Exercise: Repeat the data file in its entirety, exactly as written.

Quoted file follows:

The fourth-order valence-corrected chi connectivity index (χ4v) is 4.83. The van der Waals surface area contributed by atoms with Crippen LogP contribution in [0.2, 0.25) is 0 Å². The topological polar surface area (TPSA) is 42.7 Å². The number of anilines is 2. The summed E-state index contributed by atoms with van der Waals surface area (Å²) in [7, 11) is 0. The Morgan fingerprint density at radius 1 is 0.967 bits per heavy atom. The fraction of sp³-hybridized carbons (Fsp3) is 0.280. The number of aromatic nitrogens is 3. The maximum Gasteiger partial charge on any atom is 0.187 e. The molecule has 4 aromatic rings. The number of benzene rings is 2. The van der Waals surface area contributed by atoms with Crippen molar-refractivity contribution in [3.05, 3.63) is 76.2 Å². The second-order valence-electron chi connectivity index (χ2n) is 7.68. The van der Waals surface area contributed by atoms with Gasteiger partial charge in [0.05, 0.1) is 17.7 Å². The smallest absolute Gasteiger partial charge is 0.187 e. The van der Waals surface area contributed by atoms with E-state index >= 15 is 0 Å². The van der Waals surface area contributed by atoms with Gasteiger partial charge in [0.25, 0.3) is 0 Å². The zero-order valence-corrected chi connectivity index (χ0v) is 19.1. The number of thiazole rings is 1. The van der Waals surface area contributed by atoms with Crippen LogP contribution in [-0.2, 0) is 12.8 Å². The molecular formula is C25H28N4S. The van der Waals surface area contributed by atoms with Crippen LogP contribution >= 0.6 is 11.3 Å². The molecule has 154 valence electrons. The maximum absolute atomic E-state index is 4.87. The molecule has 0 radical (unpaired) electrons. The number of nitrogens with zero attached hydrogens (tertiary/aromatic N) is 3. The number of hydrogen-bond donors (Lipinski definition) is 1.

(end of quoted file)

The fourth-order valence-corrected chi connectivity index (χ4v) is 4.83. The van der Waals surface area contributed by atoms with Crippen LogP contribution in [0.2, 0.25) is 0 Å². The topological polar surface area (TPSA) is 42.7 Å². The number of anilines is 2. The summed E-state index contributed by atoms with van der Waals surface area (Å²) in [7, 11) is 0. The Morgan fingerprint density at radius 1 is 0.967 bits per heavy atom. The fraction of sp³-hybridized carbons (Fsp3) is 0.280. The number of aromatic nitrogens is 3. The maximum Gasteiger partial charge on any atom is 0.187 e. The molecule has 4 aromatic rings. The number of benzene rings is 2. The van der Waals surface area contributed by atoms with Crippen molar-refractivity contribution in [3.05, 3.63) is 76.2 Å². The second-order valence-electron chi connectivity index (χ2n) is 7.68. The van der Waals surface area contributed by atoms with Gasteiger partial charge in [0.05, 0.1) is 17.7 Å². The smallest absolute Gasteiger partial charge is 0.187 e. The van der Waals surface area contributed by atoms with E-state index >= 15 is 0 Å². The van der Waals surface area contributed by atoms with Gasteiger partial charge in [0.25, 0.3) is 0 Å². The zero-order valence-corrected chi connectivity index (χ0v) is 19.1. The number of thiazole rings is 1. The van der Waals surface area contributed by atoms with Crippen LogP contribution in [-0.2, 0) is 12.8 Å². The molecular formula is C25H28N4S. The van der Waals surface area contributed by atoms with Crippen LogP contribution >= 0.6 is 11.3 Å². The molecule has 154 valence electrons. The maximum absolute atomic E-state index is 4.87. The molecule has 0 radical (unpaired) electrons. The number of nitrogens with zero attached hydrogens (tertiary/aromatic N) is 3. The number of hydrogen-bond donors (Lipinski definition) is 1.